On Thursday, Clyde Bellecourt, founder of the American Indian Movement and elder statesman in the Twin Cities civil rights community, was the last audience member to be given the mic to question Bernie Sanders at the Black America Forum in Minneapolis. Despite repeated interruptions by the moderator to keep his question short, Bellecourt, a 79-year-old Anishinaabe elder, blasted Sanders and other presidential candidates for not saying “a single word about Native people.”
Bellecourt introduced himself both by his name in his language and his “colonial name” and reminded Sanders and those gathered of the long struggle of Native Americans to be heard on the national stage. He described his own role and AIM’s in leading Native American people to Wounded Knee in 1973 in an armed takeover of an Oglala Lakota village on the Pine Ridge reservation in South Dakota, site of the infamous 1890 massacre of Lakota men, women and children.
The moderator, Anthony Newby, chided Bellecourt, reminding him that the organizers had opened the event by recognizing they are on Indian land. Newby also told the elder that Native American issues were not being brought up at this forum because it is a Black forum, to which Bellecourt responded forcefully, “This is a people of color forum!”
As Sanders was standing to leave for another meeting he was late for, Bellecourt asked him if he would honor the treaties between the federal government and the Native American community to which Sanders responded: “I will do everything I can to redress that.”
The entire exchange can be seen on Youtube and is being widely shared via social media in the Native American community.
Just a week ago, Sanders’ campaign was riding high with Native American voters, having just announced the creation of a new Native American Policy committee to advise the candidate, and won a landslide victory on the Meskwaki Indian Settlement. Clinton won only 16.7 percent of the vote in that district.
Native supporters for Bernie were quick to counter Bellecourt’s accusation of not mentioning Native people by pointing out that in his New Hampshire primary victory speech Sanders did mention Native Americans, saying, “It is a political revolution that will bring tens of millions of our people together…It will bring together blacks, and whites, latinos, Asian-Americans, Native Americans, straight and gay, male and female.”
Indian Country Today contacted the Bernie Sanders campaign for a response to the video. However, in an interview with Nicole Willis, the campaign’s Native American consultant, she stressed that Sanders is notable for his work as the co-sponsor of the 2013 Violence Against Women Act, which featured an unprecedented increase in sovereign jurisdiction of tribes over non-Indians. The act allows for tribal prosecution in tribal courts of non-Indians accused of domestic violence on reservation land. This constitutes the largest increase in tribal jurisdiction since the Oliphant vs. Suquamish Tribe Supreme Court ruling in 1978 that determined tribal courts do not have authority to try and punish non-Indians unless specifically authorized to do so by Congress.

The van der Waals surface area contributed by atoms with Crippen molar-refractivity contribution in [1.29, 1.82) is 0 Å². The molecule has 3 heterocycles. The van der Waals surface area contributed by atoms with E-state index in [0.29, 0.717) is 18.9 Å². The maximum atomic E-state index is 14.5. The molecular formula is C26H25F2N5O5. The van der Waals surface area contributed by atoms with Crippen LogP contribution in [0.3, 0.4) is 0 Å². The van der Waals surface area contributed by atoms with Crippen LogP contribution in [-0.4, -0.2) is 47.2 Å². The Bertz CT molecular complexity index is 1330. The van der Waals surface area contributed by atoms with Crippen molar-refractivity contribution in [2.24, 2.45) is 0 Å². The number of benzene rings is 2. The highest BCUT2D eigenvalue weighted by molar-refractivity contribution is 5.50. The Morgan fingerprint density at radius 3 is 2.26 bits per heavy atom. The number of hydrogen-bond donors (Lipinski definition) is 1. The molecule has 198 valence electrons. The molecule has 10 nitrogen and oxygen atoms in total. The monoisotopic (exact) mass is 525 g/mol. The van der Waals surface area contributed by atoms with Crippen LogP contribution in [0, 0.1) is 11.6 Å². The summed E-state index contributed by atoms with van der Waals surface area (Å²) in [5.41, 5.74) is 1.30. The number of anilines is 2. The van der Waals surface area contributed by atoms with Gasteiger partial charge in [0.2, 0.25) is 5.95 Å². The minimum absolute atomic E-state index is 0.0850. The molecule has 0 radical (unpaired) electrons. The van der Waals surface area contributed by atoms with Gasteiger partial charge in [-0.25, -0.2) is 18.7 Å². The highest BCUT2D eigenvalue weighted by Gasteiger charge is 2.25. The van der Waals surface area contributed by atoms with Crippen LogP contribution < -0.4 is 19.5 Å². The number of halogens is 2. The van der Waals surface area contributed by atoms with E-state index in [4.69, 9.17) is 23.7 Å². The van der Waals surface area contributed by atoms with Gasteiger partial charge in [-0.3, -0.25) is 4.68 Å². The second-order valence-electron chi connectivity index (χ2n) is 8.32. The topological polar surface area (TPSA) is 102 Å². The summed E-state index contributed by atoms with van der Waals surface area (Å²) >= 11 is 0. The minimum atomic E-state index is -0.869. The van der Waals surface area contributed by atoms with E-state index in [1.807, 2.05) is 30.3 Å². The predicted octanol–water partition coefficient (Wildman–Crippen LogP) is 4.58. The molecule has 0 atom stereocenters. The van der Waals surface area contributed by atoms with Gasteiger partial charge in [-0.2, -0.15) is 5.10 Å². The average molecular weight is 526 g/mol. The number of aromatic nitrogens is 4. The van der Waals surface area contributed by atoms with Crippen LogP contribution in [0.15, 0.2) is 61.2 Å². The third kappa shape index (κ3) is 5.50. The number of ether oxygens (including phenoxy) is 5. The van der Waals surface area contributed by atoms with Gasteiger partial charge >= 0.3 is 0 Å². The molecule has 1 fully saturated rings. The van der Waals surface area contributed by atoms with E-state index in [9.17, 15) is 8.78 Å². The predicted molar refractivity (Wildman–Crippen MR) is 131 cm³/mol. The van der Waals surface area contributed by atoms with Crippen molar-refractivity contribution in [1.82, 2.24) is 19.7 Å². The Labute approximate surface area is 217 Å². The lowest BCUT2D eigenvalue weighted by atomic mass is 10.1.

“Oliphant’s impact on the development of federal Indian law and life on the ground in Indian country has been nothing short of revolutionary,” writes legal scholar and professor Dr. Bruce Duthu in his book American Indians and the Law. “The opinion gutted the notion of full territorial sovereignty as it applies to Indian tribes.”
The Oliphant decision has led to a gap in jurisdiction is reported well known and exploited by offenders who know they will most likely not be prosecuted. The fallout was outlined in a 2010 Department of Justice report that found Native women had 2 and one-half times the rate of rape and murder of other American women. It has also been reported that the FBI which has jurisdiction in such cases declined to prosecute in over 70 percent of reported cases. This expansion of tribal jurisdiction was bitterly fought by Republicans.
Sanders has also co-sponsored the Save Oak Flat Act to repeal the Southeast Arizona Land Exchange Act that authorized the transfer Oak Flat, land sacred to the Apaches and other tribes in the Tonto National Forest to a foreign mining company. He has also remained outspoken against the Keystone XL pipeline in contrast to his opponent, Hillary Clinton, who was initially “inclined” to approve the pipeline and hired a major Keystone lobbyist as a consultant for her campaign.
Jacqueline Keeler is a Navajo/Yankton Dakota Sioux writer living in Portland, Oregon and co-founder of Eradicating Offensive Native Mascotry, creators of Not Your Mascot. She has been published in Telesur, Earth Island Journal and the Nation and interviewed on MSNBC and DemocracyNow and Native American Calling. She has a forthcoming book called “Not Your Disappearing Indian” and podcast. On twitter: @jfkeeler